Taking cues from other industries, there is a good chance that regulators may institute ESG expectations, including ESG reporting and auditing, for healthcare entities. As such, it is important to work proactively to build ESG into operations, and the compliance program can be a natural fit to help an organization achieve ESG compliance metrics. If healthcare providers wait to adopt ESG until regulators require it, they may find themselves forced into a reactive stance rather than a more desirable proactive posture.
The good news is, whether or not you have intentionally considered ESG, there is a strong possibility that ESG-related behaviors are already part of your current compliance program or enterprise risk management work. ESG initiatives in the healthcare space may include using recyclable or reusable medical devices in lieu of single-use disposable instruments or drugs, looking for a Leadership in Energy and Environmental Design certification when building or renovating, using efficient fleet or courier vehicles, reducing energy consumption with server virtualization, or focusing on service lines that are deficient in the community served, such as mental health services. Certain single-use medication vials can be reused pursuant to individual state laws subsequent to the Drug Quality and Security Act of 2013, which provided oversight responsibility to the states. This can reduce medication waste. And looking for sterilizable versus disposable surgical tools can cut down waste that makes its way into landfills.
If your organization is nonprofit, consider many of the Internal Revenue Code (IRC) Section 501(r)(3) regulations that were imposed as part of the Patient Protection and Affordable Care Act to support tax-exempt status and be recognized as a nonprofit institution aligned with ESG.
“Section 501(r)(3)(A) requires a hospital organization to conduct a community health needs assessment (CHNA) every three years and to adopt an implementation strategy to meet the community health needs identified through the CHNA.” The CHNA is very clearly tied to social determinants and align very closely with the tenants of social thinking as part of ESG.
Section 501(r)(3)(B) provides that the CHNA must:
Take “into account input from persons who represent the broad interests of the community served by the hospital facility, including those with special knowledge of or expertise in public health,” and
Be “made widely available to the public.”
Again, as ESG instructs us to look toward stakeholders that have an interest in the company operations, the committee required by Section 501(r) regulations imposes an analogous steering group to consider the input of those not directly connected by formal employment or governance relationship to the organization.
Other Affordable Care Act requirements include the requirement to publish a list of every affiliated physician and whether they follow their charitable care policies and the requirement that key documents must be made available in the local language for people across the service area. These two examples also go toward addressing the social aspects of ESG.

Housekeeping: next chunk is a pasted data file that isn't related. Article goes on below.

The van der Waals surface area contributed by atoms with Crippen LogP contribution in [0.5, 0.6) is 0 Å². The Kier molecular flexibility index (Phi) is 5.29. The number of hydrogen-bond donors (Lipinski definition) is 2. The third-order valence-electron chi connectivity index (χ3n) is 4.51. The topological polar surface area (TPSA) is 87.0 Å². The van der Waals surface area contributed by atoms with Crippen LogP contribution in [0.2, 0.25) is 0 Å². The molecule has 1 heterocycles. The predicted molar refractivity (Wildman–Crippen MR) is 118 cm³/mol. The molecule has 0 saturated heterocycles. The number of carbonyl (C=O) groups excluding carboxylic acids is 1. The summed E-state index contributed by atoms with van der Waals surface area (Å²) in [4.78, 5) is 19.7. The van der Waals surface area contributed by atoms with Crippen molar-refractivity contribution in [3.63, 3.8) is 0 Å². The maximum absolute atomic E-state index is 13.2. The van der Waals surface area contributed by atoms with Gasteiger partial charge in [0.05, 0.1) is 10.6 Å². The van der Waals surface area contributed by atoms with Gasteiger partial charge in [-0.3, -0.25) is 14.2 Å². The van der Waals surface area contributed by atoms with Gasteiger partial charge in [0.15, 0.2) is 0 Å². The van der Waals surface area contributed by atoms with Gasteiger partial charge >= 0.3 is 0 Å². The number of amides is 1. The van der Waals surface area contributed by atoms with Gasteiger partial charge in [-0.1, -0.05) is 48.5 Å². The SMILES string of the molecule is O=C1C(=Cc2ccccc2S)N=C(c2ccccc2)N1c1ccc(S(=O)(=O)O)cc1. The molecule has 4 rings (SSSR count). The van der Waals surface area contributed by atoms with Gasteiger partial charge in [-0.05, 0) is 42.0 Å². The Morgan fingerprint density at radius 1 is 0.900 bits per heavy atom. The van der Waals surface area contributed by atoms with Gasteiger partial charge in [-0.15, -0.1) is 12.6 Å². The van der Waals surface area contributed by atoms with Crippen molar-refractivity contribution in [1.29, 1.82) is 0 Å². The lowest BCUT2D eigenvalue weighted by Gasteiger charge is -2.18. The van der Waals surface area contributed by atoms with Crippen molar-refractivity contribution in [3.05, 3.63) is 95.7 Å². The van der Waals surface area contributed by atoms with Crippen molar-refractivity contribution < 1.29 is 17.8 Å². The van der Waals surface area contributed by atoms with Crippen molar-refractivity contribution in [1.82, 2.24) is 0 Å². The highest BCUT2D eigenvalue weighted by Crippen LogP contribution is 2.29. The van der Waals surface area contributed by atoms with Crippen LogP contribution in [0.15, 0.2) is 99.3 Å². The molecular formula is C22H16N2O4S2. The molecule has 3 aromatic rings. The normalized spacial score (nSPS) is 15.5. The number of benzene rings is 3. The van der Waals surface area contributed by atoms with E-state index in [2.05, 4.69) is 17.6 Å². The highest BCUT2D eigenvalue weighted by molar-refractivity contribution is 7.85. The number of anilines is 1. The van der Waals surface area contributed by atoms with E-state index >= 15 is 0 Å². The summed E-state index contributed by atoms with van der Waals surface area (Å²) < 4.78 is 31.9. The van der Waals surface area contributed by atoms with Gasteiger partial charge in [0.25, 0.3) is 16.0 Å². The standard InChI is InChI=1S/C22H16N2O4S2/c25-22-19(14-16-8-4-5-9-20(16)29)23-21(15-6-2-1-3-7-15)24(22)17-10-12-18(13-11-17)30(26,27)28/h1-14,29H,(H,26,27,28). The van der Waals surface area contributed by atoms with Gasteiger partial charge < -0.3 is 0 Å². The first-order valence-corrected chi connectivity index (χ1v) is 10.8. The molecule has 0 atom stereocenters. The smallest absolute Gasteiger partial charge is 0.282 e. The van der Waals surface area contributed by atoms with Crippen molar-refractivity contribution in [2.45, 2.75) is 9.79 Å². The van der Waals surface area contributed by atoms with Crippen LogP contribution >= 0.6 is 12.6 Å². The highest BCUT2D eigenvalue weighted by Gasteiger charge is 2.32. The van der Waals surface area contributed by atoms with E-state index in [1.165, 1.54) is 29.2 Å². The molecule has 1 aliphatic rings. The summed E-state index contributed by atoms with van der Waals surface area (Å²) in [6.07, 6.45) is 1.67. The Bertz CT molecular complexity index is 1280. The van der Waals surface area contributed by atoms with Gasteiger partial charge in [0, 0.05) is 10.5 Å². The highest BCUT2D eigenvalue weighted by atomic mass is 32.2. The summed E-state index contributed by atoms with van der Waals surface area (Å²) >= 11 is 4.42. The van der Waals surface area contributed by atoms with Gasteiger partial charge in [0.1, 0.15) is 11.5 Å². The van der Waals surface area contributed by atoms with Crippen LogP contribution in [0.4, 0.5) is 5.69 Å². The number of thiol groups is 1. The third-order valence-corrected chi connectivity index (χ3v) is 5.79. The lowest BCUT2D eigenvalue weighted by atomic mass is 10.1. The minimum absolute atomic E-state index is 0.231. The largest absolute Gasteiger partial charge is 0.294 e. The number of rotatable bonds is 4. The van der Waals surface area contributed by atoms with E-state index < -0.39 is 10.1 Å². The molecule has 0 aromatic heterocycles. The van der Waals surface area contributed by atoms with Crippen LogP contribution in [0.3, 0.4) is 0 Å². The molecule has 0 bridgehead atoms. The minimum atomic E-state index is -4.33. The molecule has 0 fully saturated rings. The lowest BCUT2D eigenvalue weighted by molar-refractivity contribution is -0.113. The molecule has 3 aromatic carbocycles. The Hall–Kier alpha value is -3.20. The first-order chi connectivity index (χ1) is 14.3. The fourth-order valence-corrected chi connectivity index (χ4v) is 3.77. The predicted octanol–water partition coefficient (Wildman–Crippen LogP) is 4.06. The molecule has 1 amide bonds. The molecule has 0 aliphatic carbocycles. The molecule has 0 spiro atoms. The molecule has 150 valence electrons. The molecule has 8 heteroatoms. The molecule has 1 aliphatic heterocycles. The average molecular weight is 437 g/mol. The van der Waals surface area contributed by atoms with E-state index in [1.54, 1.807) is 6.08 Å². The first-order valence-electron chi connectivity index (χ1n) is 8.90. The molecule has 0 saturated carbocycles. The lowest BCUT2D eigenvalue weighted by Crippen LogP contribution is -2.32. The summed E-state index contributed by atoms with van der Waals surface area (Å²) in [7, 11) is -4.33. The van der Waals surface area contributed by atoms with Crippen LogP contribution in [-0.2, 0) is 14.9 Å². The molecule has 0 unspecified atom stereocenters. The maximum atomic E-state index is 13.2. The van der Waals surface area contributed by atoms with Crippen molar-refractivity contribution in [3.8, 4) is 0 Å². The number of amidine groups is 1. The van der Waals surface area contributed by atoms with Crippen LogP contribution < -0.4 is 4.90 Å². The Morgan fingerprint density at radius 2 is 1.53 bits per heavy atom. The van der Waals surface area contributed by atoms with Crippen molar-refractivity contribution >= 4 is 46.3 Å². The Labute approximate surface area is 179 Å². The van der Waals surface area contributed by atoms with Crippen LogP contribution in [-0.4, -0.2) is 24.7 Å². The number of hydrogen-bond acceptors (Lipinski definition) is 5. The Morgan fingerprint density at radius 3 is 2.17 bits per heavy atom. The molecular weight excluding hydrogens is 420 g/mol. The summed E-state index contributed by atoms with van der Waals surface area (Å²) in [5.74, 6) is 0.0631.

ESG practices are good for the community, and a healthy community is good for healthcare providers. It creates an opportunity to increase revenue while improving population health. If reimbursement continues to shift toward incentivizing payments for keeping people healthy rather than the current fee-for-service structure, it will be important to have strong ESG programs as part of a financial strategy. Again, it is quite likely that work you have done toward population health management initiatives align very closely with ESG criteria.
Actions steps for incorporating ESG into healthcare compliance programs
A good starting place for building an ESG program is incorporating it into corporate mission and vision statements. More importantly, the ESG-minded mission and vision statements need to be widely publicized so that the entire organization adopts these values. This will set the stage for long-term growth. Dr. Donald Lurye from Elmhurst Clinic, a multi-specialty physician group in Elmhurst, Illinois, described how Elmhurst moved away from the typical “culture of autonomy” among physicians and successfully integrated their mission and vision statements across the group practice by creating a “hybrid local leadership structure.” They established four strategic objectives for their practice (access, quality, growth, and a fulfilling work environment) and applied them to the hiring process. This resulted in happier employees and physicians and a lower turnover rate.
Creating an ESG committee within the compliance committee may be a logical starting point that will allow for the ESG work that is done to be recorded and incorporated into preexisting reporting structures. The head of sustainability at Dell Technologies created an “Executive Steering Committee” and an “ESG Interlock Team” that includes the head of sustainability, the chief ethics and compliance officer, the head of investor relations, the head of diversity and inclusion, and other representatives from various business units. The Executive Steering Committee of people meet regularly to determine what needs to be done, while the ESG Interlock Team is responsible for moving the ideas into action.
ESG initiatives should always be changing based on what services are needed by the community at any given time. Determining which ESG programs or initiatives to implement can be overwhelming, and leadership needs to determine what is best for the specific location of each entity. This is often dependent on the geographic location of the hospital. Healthcare compliance programs can tackle these challenges by appointing a leader from the ESG committee to each territory within the greater community of each hospital. The appointed leader can communicate with stakeholders, including the community, to better understand their concerns. Bon Secours Mercy Health intervened in the Baltimore housing market due to their community engagement. The Community Health Department learned that a significant health concern the community faced was related to rats and trash. In response, they investigated and discovered the source of the rats and trash, which was vacant homes being used as dumping grounds.